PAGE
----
The Collapse of the Armed Forces: Military Involvement
"The morale, discipline and battleworthiness of the U.S. Armed Forces are, with a few salient exceptions, lower and worse than at anytime in this century and possibly in the history of the United States.
By every conceivable indicator, our army that now remains in Vietnam is in a state approaching collapse, with individual units avoiding or having refused combat, murdering their officers and non commissioned officers, drug-ridden, and dispirited where not near mutinous.” -Col. Robert D. Heinl Jr.
Col. Robert E. Heinl Jr.'s report "The Collapse of the Armed Forces" in the June, 1971 Armed Forces Journal revealed the extent of the U.S. military's institutional destruction during the Vietnam War. He showed a military riddled with desertion, crime, drug abuse, and racial tension caused by fighting an unpopular war with a lack of government and civilian support.
Many soldiers, like Boedtker, did not agree with American involvement in Vietnam or the objectives and tactics used. As opposition to the war mounted, the military played a key role in the antiwar movement. Members of the military who resisted the war effort did so risking punishment and retaliatory measures, yet nearly a quarter of all servicemen participated in the military antiwar movement as soldiers or veterans. This percentage equaled the peak proportion of student activists and exceeded activism among youth in general. As Heinl found in his report, 37% of soldiers engaged in dissent or disobedience with a third of these doing so repeatedly. The tactics used by the military were not only effective in protesting the war, but also profoundly impacted the structure of the military, which was reorganized in the years after the war to prevent a similar breakdown.
The G.I. Movement:
The G.I. Movement referrs to the organized, dissenting actions of servicemen during the war. It included acts of protest, demonstrations, and petitions (like the one shown on the left). One key feature of the G.I. Movement was its underground nature. G.I coffee houses emerged as spaces where dissenters could gather to decompress and escape military life, listen to music, and talk about politics. The first coffeehouses emerged in 1967 with the opening of UFO near Fort Jackson, SC and Oleo Strut near Fort Hood, TX. Coffeehouses were run by civilian antiwar activists at the edges of U.S. Bases.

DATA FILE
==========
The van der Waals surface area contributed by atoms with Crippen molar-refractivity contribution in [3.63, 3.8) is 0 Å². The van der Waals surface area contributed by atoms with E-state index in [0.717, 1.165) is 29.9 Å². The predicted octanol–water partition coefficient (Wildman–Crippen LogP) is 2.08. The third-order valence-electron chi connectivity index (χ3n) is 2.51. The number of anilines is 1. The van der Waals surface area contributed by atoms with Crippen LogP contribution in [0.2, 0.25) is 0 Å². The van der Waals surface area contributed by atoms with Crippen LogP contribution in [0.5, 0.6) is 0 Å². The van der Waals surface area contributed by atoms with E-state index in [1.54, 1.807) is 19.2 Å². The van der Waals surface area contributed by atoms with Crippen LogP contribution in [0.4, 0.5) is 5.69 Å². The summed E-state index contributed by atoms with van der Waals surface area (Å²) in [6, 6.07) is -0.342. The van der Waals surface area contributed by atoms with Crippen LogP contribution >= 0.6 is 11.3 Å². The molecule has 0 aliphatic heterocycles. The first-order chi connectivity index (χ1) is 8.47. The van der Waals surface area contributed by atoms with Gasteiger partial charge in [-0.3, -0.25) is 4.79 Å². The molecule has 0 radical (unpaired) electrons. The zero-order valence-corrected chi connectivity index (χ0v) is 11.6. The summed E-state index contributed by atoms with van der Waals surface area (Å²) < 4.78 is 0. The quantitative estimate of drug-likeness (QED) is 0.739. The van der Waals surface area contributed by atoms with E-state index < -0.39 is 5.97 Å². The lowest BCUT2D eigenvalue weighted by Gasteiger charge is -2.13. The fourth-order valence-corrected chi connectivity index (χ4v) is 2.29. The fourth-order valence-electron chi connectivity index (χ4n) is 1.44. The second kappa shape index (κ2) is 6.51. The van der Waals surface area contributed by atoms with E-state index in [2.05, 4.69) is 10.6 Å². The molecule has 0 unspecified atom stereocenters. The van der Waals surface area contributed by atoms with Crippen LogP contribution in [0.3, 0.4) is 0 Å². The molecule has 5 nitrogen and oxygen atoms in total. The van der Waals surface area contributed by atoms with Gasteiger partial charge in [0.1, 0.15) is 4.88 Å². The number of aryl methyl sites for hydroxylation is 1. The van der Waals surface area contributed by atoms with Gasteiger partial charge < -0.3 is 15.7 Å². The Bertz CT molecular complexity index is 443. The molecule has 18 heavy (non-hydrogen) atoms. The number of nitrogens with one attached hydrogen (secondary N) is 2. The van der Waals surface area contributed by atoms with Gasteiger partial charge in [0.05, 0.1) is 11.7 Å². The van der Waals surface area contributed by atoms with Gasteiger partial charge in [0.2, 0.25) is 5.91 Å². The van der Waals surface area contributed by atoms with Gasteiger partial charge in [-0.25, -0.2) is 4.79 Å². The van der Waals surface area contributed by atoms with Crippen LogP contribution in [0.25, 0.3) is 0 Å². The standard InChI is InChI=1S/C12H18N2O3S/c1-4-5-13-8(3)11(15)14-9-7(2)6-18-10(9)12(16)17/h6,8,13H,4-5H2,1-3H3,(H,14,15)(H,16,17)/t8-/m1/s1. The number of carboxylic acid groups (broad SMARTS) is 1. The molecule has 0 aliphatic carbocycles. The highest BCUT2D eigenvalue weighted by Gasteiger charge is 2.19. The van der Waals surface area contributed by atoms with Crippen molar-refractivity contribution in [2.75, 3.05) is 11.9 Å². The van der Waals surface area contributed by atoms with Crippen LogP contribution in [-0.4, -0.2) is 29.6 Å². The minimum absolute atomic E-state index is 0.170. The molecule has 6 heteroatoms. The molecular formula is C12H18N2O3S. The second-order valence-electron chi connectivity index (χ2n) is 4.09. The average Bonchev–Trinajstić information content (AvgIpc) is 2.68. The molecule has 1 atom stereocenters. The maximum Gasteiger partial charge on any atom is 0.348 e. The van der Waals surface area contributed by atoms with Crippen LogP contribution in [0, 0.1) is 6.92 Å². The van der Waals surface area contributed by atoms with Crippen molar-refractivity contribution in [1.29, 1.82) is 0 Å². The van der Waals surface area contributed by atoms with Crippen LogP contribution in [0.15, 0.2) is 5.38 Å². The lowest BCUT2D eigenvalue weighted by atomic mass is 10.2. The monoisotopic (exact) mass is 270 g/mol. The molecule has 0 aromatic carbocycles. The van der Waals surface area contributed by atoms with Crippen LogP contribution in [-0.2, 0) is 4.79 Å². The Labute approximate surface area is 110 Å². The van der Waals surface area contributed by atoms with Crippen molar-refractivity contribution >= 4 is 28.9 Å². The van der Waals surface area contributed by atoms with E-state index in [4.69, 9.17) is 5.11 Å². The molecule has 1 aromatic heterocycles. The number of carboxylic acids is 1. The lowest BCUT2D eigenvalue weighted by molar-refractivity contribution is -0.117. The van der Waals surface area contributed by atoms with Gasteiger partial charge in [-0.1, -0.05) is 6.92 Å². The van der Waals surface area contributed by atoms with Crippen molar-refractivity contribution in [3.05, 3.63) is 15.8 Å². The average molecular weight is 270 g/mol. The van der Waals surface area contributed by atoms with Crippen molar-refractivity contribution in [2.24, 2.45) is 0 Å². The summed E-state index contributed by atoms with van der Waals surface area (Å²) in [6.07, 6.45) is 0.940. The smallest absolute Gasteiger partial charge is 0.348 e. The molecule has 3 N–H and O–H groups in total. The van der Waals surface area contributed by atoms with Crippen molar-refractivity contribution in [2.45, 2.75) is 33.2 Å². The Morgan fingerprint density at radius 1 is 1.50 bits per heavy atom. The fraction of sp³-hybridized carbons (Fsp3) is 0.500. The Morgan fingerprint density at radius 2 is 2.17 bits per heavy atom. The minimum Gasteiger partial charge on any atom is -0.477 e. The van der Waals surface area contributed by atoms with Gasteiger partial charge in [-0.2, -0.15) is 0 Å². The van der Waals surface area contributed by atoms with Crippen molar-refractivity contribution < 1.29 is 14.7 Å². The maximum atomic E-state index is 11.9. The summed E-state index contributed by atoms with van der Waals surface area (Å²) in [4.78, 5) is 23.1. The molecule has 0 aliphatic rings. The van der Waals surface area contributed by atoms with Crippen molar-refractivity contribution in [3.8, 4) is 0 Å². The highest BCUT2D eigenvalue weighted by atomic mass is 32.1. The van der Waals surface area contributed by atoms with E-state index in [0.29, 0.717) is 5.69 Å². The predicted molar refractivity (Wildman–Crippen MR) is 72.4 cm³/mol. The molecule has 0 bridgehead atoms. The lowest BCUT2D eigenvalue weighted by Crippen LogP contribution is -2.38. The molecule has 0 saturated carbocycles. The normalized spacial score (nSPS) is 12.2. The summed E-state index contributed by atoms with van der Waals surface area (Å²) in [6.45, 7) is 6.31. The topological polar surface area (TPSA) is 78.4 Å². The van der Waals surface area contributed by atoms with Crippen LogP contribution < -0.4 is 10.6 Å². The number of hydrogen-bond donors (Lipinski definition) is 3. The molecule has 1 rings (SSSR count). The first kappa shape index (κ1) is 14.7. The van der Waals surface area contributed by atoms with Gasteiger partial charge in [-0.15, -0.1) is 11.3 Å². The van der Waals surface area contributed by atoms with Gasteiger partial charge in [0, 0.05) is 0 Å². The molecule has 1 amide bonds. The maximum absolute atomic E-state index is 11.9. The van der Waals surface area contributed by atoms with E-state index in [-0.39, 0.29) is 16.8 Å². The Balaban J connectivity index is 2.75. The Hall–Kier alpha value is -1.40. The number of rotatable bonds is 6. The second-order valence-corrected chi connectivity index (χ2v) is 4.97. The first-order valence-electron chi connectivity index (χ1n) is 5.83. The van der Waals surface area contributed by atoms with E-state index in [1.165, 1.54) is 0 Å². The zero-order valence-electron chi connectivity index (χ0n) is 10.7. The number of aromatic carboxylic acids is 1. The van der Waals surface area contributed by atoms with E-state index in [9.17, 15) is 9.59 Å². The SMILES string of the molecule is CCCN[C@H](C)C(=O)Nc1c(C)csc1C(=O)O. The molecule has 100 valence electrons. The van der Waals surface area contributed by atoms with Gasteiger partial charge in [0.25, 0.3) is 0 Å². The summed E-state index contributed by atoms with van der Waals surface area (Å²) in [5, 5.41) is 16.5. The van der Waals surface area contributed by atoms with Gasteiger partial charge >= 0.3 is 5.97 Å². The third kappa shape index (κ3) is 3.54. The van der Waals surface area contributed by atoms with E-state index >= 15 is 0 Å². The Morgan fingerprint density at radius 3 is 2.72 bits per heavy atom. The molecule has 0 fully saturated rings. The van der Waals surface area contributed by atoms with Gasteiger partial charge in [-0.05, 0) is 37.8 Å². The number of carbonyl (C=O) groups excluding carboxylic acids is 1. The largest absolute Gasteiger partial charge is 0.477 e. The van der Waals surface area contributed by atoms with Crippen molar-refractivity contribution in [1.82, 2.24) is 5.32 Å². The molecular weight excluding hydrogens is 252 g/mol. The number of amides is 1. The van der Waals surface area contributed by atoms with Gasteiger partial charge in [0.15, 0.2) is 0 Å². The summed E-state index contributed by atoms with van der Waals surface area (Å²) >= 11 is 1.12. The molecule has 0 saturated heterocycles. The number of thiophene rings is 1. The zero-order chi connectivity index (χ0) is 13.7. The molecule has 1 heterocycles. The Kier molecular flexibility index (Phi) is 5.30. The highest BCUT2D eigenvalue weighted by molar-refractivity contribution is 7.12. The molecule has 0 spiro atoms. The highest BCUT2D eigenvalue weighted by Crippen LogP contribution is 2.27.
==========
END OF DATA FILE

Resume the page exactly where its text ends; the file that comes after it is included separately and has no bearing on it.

Cofeehouses also served as places to read antiwar literature. Over the course of the war there were 300 individual antiwar newspapers run from bases and coffeehouses. These papers spread information about the antiwar movement and promoted resistance within the military. Heinl quotes two of these papers in his report that advise readers to rebel against their commanding officers. The Ft Lewis McChord Free Press writes, " In Vietnam, the Lifers, the Brass, are the true Enemy, not the enemy." The West Coast sheet has a similar sentiment, saying, "don't desert. Go to Vietnam and kill your commanding officer." Both of these papers capture the frustration and disconnect between officers and soldiers that disrupted the structure and effectiveness of the military.
Even in Germany, Boedtker found a division between the ranks of his unit. This lack of communication and division resulted in instances of combat refusal. Boedtker learned this from the Vietnam veterans he met during his service when they were pulled out of Vietnam and sent to finish their tours in Europe as part of Nixon's "Vietnamization" strategy. The veterans told him stories of troops refusing to fight, even with the threat of court martial. In his interview, Boedtker described the officers' lack of control: